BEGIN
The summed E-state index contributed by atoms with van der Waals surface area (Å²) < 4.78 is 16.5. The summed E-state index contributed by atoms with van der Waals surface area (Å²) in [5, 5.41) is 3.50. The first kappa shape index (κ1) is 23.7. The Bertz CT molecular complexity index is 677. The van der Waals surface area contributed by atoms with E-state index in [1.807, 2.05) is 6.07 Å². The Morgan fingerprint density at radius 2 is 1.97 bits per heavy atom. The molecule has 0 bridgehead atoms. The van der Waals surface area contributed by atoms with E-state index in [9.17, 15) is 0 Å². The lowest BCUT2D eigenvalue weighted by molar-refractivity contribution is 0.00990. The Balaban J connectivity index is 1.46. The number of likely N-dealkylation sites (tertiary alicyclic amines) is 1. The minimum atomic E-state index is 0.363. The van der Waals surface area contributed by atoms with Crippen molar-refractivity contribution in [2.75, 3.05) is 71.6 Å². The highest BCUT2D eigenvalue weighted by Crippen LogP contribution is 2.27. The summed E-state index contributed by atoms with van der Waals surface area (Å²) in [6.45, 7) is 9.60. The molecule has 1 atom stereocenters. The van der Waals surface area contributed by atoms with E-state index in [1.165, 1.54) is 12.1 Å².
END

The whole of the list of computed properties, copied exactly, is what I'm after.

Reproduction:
The summed E-state index contributed by atoms with van der Waals surface area (Å²) < 4.78 is 16.5. The summed E-state index contributed by atoms with van der Waals surface area (Å²) in [5, 5.41) is 3.50. The first kappa shape index (κ1) is 23.7. The Bertz CT molecular complexity index is 677. The van der Waals surface area contributed by atoms with E-state index in [1.807, 2.05) is 6.07 Å². The Morgan fingerprint density at radius 2 is 1.97 bits per heavy atom. The molecule has 0 bridgehead atoms. The van der Waals surface area contributed by atoms with E-state index in [9.17, 15) is 0 Å². The lowest BCUT2D eigenvalue weighted by molar-refractivity contribution is 0.00990. The Balaban J connectivity index is 1.46. The number of likely N-dealkylation sites (tertiary alicyclic amines) is 1. The minimum atomic E-state index is 0.363. The van der Waals surface area contributed by atoms with Crippen molar-refractivity contribution in [2.75, 3.05) is 71.6 Å². The highest BCUT2D eigenvalue weighted by Crippen LogP contribution is 2.27. The summed E-state index contributed by atoms with van der Waals surface area (Å²) in [6.45, 7) is 9.60. The molecule has 1 atom stereocenters. The van der Waals surface area contributed by atoms with E-state index in [1.165, 1.54) is 12.1 Å².